Zika Virus

Zika Virus
(Last Updated On: December 2, 2016)

Few Facts:

  • Caused by a virus transmitted by Aedes mosquitoes
  • Prevention is protection against mosquito bites
  • Virus known to circulate in Africa, the Americas, Asia and the Pacific
  • In May, 2015 PAHO (Pan American Health Organization) issued an alert on the first confirmed Zika virus infection in Brazil

An emerging mosquito-borne virus, Zika virus was first identified in Uganda in 1947 in rhesus monkeys through a monitoring network of sylvatic yellow fever. In 1952, it was identified in humans in Uganda and the United Republic of Tanzania. There are records of Zika virus outbreaks in Africa, the Aericas, Asia and the Pacific as well. Recently, WHO has declared that the clusters of brain-damaged babies born in Brazil is linked by not yet proven to be caused by Zika virus and has declared Zika virus as a public health emergency. This will rise funding towards research around the virus and its impact. (Source) 

Signs and Symptoms

  • The incubation period (the time from exposure to symptoms) of Zika virus disease is likely to be a few days
  • The symptoms are similar to other arbovirus infections such as dengue and include fever, skin rashes, conjunctivitis, muscle and joint pain, malaise, and headache. These symptoms are usually mild and last for 2-7 days
  • During large outbreaks in French Polynesia and Brazil in 2013 and 2015 respectively, national health authorities reported potential neurological and auto-immune complications of Zika virus disease
  • Recently in Brazil, local health authorities have observed an increase in Zika virus infections in the general public as well as an increase in babies born with microcephaly in northeast Brazil. Agencies investigating the Zika outbreaks are finding an increasing body of evidence about the link between Zika virus and microcephaly
  • The outbreak in Brazil also led to reports of Guillain-Barré syndrome

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  • Zika virus is transmitted to people through the bite of an infected mosquito from the Aedes genus, mainly Aedes aegypti in tropical regions. This is the same mosquito that transmits dengue, chikungunya and yellow fever
  • Zika virus disease outbreaks were reported for the first time from the Pacific in 2007 and 2013 (Yap and French Polynesia, respectively), and in 2015 from the Americas (Brazil and Colombia) and Africa (Cape Verde). In addition, more than 13 countries in the Americas have reported sporadic Zika virus infections indicating rapid geographic expansion of Zika virus.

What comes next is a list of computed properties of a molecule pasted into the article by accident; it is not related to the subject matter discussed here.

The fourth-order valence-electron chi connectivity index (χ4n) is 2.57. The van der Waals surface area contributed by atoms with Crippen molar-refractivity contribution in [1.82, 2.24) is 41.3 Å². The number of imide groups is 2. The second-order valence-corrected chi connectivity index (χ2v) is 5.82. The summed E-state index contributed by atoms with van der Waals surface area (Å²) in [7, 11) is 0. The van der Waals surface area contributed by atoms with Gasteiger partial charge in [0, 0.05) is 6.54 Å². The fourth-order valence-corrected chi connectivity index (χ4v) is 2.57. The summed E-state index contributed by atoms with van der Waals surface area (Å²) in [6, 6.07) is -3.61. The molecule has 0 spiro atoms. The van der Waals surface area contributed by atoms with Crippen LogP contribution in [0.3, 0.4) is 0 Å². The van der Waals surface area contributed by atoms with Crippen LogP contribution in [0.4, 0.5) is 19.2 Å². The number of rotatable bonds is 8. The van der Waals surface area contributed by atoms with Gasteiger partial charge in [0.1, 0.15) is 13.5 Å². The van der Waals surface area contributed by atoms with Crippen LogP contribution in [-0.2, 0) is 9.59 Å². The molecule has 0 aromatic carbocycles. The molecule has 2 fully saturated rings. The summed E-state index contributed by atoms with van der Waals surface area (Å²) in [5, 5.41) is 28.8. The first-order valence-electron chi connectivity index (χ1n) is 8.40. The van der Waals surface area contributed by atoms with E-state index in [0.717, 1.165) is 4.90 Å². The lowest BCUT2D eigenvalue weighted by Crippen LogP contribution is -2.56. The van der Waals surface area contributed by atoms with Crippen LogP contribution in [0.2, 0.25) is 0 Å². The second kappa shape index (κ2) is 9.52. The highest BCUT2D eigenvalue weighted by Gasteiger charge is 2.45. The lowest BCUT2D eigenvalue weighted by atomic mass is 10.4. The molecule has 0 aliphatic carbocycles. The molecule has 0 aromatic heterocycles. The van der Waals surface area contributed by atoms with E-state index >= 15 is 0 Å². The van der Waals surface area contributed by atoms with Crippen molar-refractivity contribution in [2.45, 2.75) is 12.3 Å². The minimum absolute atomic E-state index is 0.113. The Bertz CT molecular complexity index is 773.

Zika virus is diagnosed through PCR (polymerase chain reaction) and virus isolation from blood samples. Diagnosis by serology can be difficult as the virus can cross-react with other flaviviruses such as dengue, West Nile and yellow fever.


  • Mosquitoes and their breeding sites pose a significant risk factor for Zika virus infection. Prevention and control relies on reducing mosquitoes through source reduction (removal and modification of breeding sites) and reducing contact between mosquitoes and people
  • This can be done by using insect repellent; wearing clothes (preferably light-coloured) that cover as much of the body as possible; using physical barriers such as screens, closed doors and windows; and sleeping under mosquito nets. It is also important to empty, clean or cover containers that can hold water such as buckets, flower pots or tyres, so that places where mosquitoes can breed are removed
  • Special attention and help should be given to those who may not be able to protect themselves adequately, such as young children, the sick or elderly
  • During outbreaks, health authorities may advise that spraying of insecticides be carried out. Insecticides recommended by the WHO Pesticide Evaluation Scheme may also be used as larvicides to treat relatively large water containers
  • Travellers should take the basic precautions described above to protect themselves from mosquito bites.


There is no vaccine available currently; however there are some precaution measures that one can taken. Zika virus is usually relatively mild and requires no specific treatment. People who are sick with this should take plenty of rest, drink enough fluids and treat pain and fever with common medicines. However, if symptoms worsen, they should immediately seek medical care and advice.

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Dr. Udaya Kumar Maiya is one of India's leading oncologists. He is a Director at the Bangalore Hospital as well as a Senior Consultant at Apollo Hospital, Bangalore, and the Bhagwan Mahavir Jain Hospital. Dr. Maiya focuses on Radiotherapy and Oncology and has published a large number of scientific articles on these topics and teaches at the postgraduate level in Bangalore.


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